Targets and Thresholds

Performance measures are not simply arbitrary measures set up to allow organisations to report on monthly progress. A performance measure, based on a strategic goal, must defined so that it can be easily interpreted and provide valuable performance information.

Therefore the performance measure must be based on a Target, which is the desired level of performance and Thresholds which will determine the upper and lower limits of performance, both for a specific reporting period. Typically the thresholds will allow coloured indicators to be created displaying Green for good performance, Amber for satisfactory performance and Red for poor performance.

Targets provide a driving force behind employee motivation. They need to be determined with great care. If they are too high they will be abandoned as unachievable. If they are too low then company growth may be inhibited. Shorter term targets are always taken more seriously than long term targets. Shorter term targets, e.g. annual targets, are often used as part of an employee compensation package. Setting reasonable short-term targets and aggressively high long-term targets often has practical uses. As the long-term target is generally not linked to compensation packages, it can be used as an ‘aspirational’ motivational tool. The target can indicate to employees that the company has an aspirational desire to grow in the long-term but a practical view of the short-term current market.

Thresholds provide the means to see at-a-glance how a performance measure is doing relative to what is considered ‘bad’ performance and what is considered ‘good’ performance in any given time period. Great care needs to be taken not over-react to a measure that suddenly falls into the red or for that matter progresses quickly in the green area. Using thresholds usually gives a snap-shot view of performance and rarely provides a story or trend. It is imperative that you look at previous history and trend information before making a judgement based on a snap-shot view. For more information on this look at Using history to set targets or we thoroughly recommend Stacey Barr’s work in this area, specifically the article 3 essential signals to look for in your KPIs.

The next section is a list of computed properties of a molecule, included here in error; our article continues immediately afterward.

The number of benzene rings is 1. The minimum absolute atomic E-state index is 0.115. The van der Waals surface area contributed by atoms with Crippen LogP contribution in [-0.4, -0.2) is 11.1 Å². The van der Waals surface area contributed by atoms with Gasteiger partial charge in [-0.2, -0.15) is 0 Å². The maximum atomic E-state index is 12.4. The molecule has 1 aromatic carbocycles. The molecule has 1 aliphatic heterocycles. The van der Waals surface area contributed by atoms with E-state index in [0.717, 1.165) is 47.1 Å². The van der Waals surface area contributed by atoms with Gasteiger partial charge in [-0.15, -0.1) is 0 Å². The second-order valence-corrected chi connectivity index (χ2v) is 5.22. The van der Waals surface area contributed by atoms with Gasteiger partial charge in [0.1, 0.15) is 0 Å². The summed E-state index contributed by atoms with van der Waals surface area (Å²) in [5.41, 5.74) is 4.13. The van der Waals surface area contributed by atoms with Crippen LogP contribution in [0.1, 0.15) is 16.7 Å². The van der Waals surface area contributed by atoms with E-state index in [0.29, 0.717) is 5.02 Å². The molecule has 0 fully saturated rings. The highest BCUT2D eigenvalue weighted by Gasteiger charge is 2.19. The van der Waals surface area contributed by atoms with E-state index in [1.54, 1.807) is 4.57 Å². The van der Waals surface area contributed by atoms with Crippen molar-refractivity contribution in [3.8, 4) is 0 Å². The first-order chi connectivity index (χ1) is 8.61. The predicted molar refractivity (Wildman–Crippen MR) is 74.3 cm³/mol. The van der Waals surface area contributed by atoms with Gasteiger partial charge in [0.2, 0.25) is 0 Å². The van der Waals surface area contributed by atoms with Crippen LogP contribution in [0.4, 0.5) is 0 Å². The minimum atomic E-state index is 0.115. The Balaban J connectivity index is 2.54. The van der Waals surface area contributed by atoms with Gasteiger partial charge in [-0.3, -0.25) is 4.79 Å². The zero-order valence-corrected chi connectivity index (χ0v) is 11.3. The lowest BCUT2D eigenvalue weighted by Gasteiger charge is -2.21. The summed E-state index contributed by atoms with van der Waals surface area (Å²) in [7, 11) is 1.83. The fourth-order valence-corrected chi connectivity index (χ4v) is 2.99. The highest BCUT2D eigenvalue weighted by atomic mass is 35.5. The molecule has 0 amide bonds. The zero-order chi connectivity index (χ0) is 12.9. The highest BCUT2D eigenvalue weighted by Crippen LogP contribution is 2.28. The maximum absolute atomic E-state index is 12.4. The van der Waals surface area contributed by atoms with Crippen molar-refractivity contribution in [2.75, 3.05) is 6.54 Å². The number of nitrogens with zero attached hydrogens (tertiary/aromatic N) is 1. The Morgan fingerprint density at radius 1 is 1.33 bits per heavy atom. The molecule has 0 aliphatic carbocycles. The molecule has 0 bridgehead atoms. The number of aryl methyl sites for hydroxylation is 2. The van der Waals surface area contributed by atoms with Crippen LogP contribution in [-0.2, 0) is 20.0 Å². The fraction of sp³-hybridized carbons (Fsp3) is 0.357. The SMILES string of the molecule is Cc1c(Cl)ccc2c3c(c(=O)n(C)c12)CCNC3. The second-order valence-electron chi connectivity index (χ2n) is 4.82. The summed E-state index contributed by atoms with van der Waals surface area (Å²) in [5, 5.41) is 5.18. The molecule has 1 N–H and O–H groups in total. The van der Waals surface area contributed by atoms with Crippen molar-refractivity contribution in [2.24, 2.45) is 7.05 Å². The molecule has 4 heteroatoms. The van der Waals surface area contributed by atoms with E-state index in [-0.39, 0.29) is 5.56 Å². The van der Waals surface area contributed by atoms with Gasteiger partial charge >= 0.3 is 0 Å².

There are three common methods used in general practice to determine thresholds and targets:

Using a Baseline – This is one of the most common methods. It bases targets and thresholds on existing data where that data has shown a level of consistency over a reasonable period of time. It may be a product line that has shown modestly increasing sales over a period of nine to twelve months. The modest increase, or slightly higher than the modest increase can be extrapolated and used as the target. The key thing to remember is that the data provides a baseline pattern that is reasonably consistent. This method is not reliable if the data is unstable or erratic.

Using External Benchmarks – The benchmarks may not be external to the company, but should be external to the group or department. A benchmark provides a comparative target. It looks at an area of performance in one area, for example the ticket sales process for football stadium and compares it to best practice in another area for example the ticket sales process for a theatre. The belief being that although the industries are different, the process is the same.

Compliance and Regulations – often targets and thresholds have to be based on a set of service-level-agreements or on industry regulatory requirements. In this case, to be in the business simply requires these targets to be set.

The easiest way to keep track of targets and thresholds is to use a business performance system that has been set up to do the work for you. For more information, read our QuickScore overview.

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